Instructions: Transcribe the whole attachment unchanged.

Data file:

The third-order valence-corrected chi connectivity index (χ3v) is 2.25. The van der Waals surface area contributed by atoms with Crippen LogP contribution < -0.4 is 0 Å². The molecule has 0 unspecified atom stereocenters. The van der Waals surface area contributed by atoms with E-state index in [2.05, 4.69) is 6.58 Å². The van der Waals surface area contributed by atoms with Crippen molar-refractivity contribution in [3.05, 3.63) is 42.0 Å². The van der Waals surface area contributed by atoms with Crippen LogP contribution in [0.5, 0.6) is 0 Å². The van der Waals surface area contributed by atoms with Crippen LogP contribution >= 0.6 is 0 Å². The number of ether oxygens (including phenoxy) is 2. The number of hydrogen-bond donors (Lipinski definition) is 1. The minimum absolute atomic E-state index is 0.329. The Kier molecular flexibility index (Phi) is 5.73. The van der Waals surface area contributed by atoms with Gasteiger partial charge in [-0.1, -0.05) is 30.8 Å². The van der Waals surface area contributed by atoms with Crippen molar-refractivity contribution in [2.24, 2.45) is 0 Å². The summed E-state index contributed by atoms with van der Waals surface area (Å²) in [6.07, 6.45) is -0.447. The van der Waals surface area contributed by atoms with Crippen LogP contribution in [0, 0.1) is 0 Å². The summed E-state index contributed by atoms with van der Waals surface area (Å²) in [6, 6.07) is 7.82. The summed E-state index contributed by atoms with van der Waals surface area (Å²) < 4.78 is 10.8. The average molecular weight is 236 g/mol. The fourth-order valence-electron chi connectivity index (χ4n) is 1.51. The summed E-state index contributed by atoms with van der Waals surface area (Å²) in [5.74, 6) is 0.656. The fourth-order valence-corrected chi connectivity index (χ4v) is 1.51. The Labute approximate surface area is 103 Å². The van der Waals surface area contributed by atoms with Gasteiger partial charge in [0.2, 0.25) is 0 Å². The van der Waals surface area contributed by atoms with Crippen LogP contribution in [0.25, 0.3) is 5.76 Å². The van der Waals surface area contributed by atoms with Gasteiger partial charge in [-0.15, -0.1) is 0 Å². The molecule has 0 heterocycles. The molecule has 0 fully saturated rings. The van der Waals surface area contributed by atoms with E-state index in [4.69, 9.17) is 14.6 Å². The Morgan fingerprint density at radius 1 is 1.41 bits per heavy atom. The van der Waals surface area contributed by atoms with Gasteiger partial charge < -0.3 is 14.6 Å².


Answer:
The third-order valence-corrected chi connectivity index (χ3v) is 2.25. The van der Waals surface area contributed by atoms with Crippen LogP contribution < -0.4 is 0 Å². The molecule has 0 unspecified atom stereocenters. The van der Waals surface area contributed by atoms with E-state index in [2.05, 4.69) is 6.58 Å². The van der Waals surface area contributed by atoms with Crippen molar-refractivity contribution in [3.05, 3.63) is 42.0 Å². The van der Waals surface area contributed by atoms with Crippen LogP contribution in [0.5, 0.6) is 0 Å². The van der Waals surface area contributed by atoms with Crippen LogP contribution >= 0.6 is 0 Å². The number of ether oxygens (including phenoxy) is 2. The number of hydrogen-bond donors (Lipinski definition) is 1. The minimum absolute atomic E-state index is 0.329. The Kier molecular flexibility index (Phi) is 5.73. The van der Waals surface area contributed by atoms with Gasteiger partial charge in [-0.1, -0.05) is 30.8 Å². The van der Waals surface area contributed by atoms with Crippen molar-refractivity contribution in [2.24, 2.45) is 0 Å². The summed E-state index contributed by atoms with van der Waals surface area (Å²) in [6.07, 6.45) is -0.447. The van der Waals surface area contributed by atoms with Crippen LogP contribution in [0, 0.1) is 0 Å². The summed E-state index contributed by atoms with van der Waals surface area (Å²) in [6, 6.07) is 7.82. The summed E-state index contributed by atoms with van der Waals surface area (Å²) < 4.78 is 10.8. The average molecular weight is 236 g/mol. The fourth-order valence-electron chi connectivity index (χ4n) is 1.51. The summed E-state index contributed by atoms with van der Waals surface area (Å²) in [5.74, 6) is 0.656. The fourth-order valence-corrected chi connectivity index (χ4v) is 1.51. The Labute approximate surface area is 103 Å². The van der Waals surface area contributed by atoms with Gasteiger partial charge in [0.2, 0.25) is 0 Å². The van der Waals surface area contributed by atoms with Crippen LogP contribution in [0.25, 0.3) is 5.76 Å². The van der Waals surface area contributed by atoms with Gasteiger partial charge in [-0.15, -0.1) is 0 Å². The molecule has 0 heterocycles. The molecule has 0 fully saturated rings. The van der Waals surface area contributed by atoms with E-state index in [4.69, 9.17) is 14.6 Å². The Morgan fingerprint density at radius 1 is 1.41 bits per heavy atom. The van der Waals surface area contributed by atoms with Gasteiger partial charge < -0.3 is 14.6 Å².